How Will the New 2018 Tax Laws Affect Real Estate
Just days before Christmas 2017, President Donald Trump signed the Tax Cuts and Jobs Act into law. Some of the changes brought forth will have widespread ramifications for individuals and companies, especially for real estate investors and homeowners. Some people will benefit significantly while others stand to lose quite a bit of money.
So what does all of this mean for real estate? For some homeowners, net after-tax housing costs will increase under the new law. Renting may see resurgence for those who have considered home ownership but are unsure if it is their best option. The supply of homes on the market may simply dry up. How exactly the tax overhaul will affect you and your housing options will depend on where you live, the closing price of your home and how much the bill decreases (or increases) your overall tax burden.
Here is a brief synopsis of the provisions in the new law that could directly impact the housing market in your area:
The Mortgage Interest Deduction
If you buy a home between now and 2026, you can deduct the interest on up to $750,000 in mortgage debt used to purchase or improve it as an itemized deduction. Since most people's home values don't exceed $750,000, this is another measure that affects mostly expensive coastal housing markets. The new cap will only apply to existing mortgages, and since the standard deduction has doubled, this may not affect you if you forgo itemizing.
State and Local Tax Deductions
Under the previous tax law, all property taxes paid to state and local governments could be claimed as an itemized deduction. It was also possible to deduct state and local income or sales taxes. The new tax law bundles all these taxes together and imposes a limit on the deduction to $10,000 total for both individuals and married couples.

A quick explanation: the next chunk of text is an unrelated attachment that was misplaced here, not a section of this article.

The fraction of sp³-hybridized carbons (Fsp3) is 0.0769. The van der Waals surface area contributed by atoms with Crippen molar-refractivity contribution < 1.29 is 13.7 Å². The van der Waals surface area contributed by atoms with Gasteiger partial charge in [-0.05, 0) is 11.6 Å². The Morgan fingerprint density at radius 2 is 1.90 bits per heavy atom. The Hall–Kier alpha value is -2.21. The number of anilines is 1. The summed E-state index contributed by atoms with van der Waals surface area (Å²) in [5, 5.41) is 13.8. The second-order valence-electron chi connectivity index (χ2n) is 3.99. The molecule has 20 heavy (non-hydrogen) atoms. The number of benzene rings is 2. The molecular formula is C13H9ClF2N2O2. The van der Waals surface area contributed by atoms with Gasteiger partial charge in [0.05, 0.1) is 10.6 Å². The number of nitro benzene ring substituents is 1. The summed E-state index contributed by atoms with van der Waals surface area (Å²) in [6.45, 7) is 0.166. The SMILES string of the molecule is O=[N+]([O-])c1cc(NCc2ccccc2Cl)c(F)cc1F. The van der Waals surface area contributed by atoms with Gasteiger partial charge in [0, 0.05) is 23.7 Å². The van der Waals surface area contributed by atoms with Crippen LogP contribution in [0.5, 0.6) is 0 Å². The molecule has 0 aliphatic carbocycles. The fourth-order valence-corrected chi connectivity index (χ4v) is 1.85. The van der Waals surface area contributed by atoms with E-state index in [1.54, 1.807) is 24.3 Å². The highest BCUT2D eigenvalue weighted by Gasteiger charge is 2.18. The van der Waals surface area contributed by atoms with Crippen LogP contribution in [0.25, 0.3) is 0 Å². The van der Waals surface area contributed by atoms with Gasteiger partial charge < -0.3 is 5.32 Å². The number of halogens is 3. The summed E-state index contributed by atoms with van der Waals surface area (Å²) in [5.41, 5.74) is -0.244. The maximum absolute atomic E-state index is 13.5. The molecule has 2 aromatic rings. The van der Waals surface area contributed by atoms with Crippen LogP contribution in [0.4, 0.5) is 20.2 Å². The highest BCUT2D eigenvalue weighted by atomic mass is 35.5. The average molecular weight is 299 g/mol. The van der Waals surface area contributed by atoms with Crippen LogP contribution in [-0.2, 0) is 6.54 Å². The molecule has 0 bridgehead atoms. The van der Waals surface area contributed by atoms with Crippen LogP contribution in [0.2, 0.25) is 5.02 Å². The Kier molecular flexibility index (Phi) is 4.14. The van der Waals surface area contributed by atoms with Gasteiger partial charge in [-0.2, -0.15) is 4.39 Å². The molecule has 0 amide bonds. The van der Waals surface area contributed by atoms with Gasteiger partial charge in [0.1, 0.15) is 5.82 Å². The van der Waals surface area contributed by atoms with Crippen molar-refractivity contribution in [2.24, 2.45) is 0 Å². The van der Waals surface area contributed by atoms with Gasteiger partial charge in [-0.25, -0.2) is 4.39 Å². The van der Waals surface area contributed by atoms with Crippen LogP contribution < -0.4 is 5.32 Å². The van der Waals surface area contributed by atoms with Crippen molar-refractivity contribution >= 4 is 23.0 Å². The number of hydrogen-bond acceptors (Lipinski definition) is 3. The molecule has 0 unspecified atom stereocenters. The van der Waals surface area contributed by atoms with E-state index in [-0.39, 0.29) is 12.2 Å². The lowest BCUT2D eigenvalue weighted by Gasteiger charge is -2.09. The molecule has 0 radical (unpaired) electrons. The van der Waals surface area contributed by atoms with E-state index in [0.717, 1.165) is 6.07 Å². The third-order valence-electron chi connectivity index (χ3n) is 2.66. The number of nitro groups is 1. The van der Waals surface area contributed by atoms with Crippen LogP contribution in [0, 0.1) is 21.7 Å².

For some homeowners in high-tax areas such as California, New York, New Jersey and Connecticut, the $10,000 limit does not even come close to covering their combined property and income tax bills. Some state governments are attempting to find creative loopholes for 2018 and beyond. This may include charitable deductions, which do not have limits. The new legislation in the California State Senate, for instance, would allow residents to make charitable contributions to the state in lieu of tax payments. The legality of this tactic is unclear at this time.
Capital Gains Exclusion
Home sellers can exclude up to $500,000 for joint filers or $250,000 for single filers for capital gains when selling a primary home as long as the homeowner has lived in the residence for two of the past five years. An earlier proposal would have increased that requirement to five out of the last eight years but it was struck down.
The law doubles the estate tax exemption to $11.2 million.
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